Chronic Exertional Compartment Syndrome
Chronic exertional compartment syndrome (CECS) is a condition in which patients experience pain with exercise that usually subsides with resting. It refers to us that increased in blood pressure within the closed fibro osseous space that leads to reduced blood flow causes the ischemic pain and damage to the tissue. CECS observed usually observed in competitive or collegiate athletes; long-distance runners, basketball players, skiers, and soccer players. This is usually relieved by discontinuing the exercise, and is usually not dangerous. CECS is most commonly described in the leg, accounting for more than 95% of all cases. However, other investigators have variably reported involvement of the hand forearm, thigh and foot in narrow high-risk cohorts. CECS is the second-leading cause of exertional leg pain after medial tibial stress syndrome (MTSS), with a prevalence of up to one-third of athletes. The differential diagnosis evaluations for nerve entrapment, stress fracture, deep vein thrombosis, and other clinical entities.
Chronic exertional compartment syndrome treatment can be through by either by surgical or non-surgical. The non-surgical can be Physical therapy, orthotics (inserts for shoes) and anti-inflammatory medicines are sometimes suggested. They have had questionable results for relieving symptoms. Some athletes have symptoms that are worse on certain surfaces (concrete vs. running track, or artificial turf vs. grass). Symptoms may be relieved by switching surfaces. If the conservative measures fail, surgery may be an option. Similar to the surgery for acute compartment syndrome, the operation is designed to open the fascia so that there is more room for the muscles to swell.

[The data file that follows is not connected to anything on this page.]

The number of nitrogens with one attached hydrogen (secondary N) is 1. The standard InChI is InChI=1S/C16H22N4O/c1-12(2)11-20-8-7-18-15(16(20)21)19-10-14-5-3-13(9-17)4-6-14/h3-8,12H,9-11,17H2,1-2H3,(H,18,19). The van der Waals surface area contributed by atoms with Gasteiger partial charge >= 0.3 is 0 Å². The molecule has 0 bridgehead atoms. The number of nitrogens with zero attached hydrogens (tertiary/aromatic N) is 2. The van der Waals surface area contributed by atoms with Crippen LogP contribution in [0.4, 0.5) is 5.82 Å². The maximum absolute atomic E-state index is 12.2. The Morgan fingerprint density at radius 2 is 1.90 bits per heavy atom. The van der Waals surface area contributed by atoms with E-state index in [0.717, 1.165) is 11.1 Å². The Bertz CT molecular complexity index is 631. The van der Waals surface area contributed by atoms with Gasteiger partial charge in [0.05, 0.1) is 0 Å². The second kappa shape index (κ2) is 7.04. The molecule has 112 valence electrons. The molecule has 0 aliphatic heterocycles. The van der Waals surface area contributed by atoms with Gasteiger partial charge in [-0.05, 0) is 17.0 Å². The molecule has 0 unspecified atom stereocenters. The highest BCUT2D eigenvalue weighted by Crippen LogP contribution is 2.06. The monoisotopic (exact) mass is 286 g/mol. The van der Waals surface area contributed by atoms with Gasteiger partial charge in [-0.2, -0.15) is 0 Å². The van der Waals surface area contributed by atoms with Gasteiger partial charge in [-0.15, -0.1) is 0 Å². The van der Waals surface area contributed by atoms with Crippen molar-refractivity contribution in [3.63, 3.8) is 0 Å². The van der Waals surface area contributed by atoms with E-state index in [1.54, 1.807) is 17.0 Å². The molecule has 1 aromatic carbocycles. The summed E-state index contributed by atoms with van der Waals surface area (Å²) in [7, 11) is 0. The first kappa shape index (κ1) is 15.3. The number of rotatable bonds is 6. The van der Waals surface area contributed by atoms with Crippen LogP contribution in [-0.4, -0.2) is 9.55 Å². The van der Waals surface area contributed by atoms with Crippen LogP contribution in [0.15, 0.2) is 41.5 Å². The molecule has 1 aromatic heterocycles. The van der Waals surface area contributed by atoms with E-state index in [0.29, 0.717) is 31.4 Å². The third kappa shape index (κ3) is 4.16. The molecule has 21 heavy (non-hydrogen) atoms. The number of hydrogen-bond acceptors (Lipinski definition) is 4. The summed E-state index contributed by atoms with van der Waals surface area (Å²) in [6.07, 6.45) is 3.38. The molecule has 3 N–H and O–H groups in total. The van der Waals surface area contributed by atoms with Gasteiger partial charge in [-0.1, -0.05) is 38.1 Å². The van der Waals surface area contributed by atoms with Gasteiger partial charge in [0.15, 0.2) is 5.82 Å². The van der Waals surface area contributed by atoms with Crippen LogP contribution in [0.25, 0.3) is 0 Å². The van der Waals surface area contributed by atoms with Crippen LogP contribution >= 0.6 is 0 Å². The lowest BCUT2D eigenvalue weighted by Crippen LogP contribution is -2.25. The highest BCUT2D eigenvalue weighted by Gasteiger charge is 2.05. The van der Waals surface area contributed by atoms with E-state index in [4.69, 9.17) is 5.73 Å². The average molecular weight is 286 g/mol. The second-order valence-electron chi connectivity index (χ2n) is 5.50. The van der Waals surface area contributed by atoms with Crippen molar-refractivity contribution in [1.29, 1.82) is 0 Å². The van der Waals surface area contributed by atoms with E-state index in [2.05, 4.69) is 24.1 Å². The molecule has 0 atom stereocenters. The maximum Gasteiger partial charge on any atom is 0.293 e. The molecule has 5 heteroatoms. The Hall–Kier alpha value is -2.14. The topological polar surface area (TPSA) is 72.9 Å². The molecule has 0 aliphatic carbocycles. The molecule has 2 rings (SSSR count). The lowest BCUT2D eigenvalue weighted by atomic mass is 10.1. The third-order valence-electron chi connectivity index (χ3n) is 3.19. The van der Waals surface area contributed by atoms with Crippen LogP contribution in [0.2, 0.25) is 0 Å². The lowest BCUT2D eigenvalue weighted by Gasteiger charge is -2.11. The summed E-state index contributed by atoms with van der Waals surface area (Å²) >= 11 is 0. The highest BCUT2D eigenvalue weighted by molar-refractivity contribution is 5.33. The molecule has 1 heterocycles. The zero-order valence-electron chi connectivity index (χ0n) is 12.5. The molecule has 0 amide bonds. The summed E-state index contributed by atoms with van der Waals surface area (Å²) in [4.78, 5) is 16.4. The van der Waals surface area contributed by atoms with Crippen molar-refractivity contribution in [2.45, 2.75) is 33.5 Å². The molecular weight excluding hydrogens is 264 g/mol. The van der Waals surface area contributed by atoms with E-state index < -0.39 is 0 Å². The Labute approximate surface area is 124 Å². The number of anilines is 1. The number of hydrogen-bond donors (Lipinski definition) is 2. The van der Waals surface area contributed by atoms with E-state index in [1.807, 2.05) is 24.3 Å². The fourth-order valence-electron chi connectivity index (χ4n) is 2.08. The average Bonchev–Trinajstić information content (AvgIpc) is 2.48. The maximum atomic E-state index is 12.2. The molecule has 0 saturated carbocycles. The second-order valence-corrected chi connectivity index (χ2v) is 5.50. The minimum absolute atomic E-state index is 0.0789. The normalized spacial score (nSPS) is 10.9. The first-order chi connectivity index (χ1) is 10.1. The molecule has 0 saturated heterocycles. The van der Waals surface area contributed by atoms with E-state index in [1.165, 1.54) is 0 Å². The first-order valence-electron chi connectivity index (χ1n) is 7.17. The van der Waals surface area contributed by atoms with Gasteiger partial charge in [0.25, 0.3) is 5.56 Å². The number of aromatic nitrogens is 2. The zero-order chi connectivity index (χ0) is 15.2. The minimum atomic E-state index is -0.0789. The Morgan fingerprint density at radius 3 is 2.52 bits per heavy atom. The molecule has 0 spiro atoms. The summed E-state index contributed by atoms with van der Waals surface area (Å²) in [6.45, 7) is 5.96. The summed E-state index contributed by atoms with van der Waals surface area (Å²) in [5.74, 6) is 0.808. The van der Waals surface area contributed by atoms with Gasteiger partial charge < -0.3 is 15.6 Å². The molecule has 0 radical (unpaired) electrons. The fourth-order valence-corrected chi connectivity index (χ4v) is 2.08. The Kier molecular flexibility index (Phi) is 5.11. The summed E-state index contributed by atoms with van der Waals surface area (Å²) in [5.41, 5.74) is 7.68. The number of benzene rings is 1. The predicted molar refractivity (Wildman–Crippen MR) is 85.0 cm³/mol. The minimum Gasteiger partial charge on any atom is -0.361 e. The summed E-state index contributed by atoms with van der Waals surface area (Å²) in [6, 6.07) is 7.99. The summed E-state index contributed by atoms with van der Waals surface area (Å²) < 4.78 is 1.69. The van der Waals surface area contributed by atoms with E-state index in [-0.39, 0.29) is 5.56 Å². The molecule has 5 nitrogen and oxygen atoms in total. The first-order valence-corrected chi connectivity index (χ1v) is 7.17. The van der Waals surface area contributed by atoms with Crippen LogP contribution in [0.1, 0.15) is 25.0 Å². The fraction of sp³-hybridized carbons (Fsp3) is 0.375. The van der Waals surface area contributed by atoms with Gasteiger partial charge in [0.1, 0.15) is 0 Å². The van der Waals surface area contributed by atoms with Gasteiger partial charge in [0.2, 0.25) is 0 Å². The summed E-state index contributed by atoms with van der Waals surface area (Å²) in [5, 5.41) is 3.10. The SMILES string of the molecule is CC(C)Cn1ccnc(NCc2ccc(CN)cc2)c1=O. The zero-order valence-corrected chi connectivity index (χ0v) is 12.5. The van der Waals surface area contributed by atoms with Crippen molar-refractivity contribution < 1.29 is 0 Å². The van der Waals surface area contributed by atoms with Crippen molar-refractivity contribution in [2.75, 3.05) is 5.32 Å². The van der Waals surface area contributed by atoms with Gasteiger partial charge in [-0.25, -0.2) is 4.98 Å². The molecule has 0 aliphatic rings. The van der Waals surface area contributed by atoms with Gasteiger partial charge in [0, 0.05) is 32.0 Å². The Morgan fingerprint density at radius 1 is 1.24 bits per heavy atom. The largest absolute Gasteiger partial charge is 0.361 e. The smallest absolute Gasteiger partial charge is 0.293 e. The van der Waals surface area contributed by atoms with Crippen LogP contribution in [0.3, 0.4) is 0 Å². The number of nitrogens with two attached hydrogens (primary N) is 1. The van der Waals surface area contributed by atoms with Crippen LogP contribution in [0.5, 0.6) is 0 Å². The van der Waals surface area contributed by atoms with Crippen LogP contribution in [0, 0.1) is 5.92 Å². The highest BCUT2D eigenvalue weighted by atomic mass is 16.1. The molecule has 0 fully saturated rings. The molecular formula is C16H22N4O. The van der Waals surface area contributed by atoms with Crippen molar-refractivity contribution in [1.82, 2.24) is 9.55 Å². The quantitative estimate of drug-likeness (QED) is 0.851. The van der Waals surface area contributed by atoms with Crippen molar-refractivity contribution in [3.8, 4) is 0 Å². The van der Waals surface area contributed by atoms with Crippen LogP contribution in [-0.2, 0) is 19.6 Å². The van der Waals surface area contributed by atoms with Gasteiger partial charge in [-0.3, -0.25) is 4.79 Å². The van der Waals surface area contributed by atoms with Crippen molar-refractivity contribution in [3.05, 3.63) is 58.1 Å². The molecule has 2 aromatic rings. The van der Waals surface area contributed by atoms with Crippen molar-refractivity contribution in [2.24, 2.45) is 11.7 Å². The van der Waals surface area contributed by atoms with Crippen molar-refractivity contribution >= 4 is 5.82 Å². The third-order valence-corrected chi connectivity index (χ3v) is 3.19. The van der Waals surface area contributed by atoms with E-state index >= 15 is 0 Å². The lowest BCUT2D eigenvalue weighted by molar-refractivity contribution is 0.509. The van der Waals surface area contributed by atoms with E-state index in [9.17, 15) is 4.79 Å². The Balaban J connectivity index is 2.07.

Major research on disease:
An athlete can have reoccurrence of compartment syndrome after having a fasciotomy. The rate of reoccurrence is 6–11%, most patients, who fail treatment initially, have resolution of symptoms with a second more extensive fasciotomy. As insights are gained into the etiology of compartment syndrome pain, a greater diversity of treatment options for CECS will be available. The only definitive treatment currently is fasciotomy. Improved awareness of CECS by both providers and athletes may result in earlier intervention and a higher success rate of conservative therapy.
The true prevalence of CECS can only be determined in large-scale community studies employing adequate case detection and characterisation techniques. The studies suggest that nearly about 5-8 percent of athlets suffered from compartmental syndrome .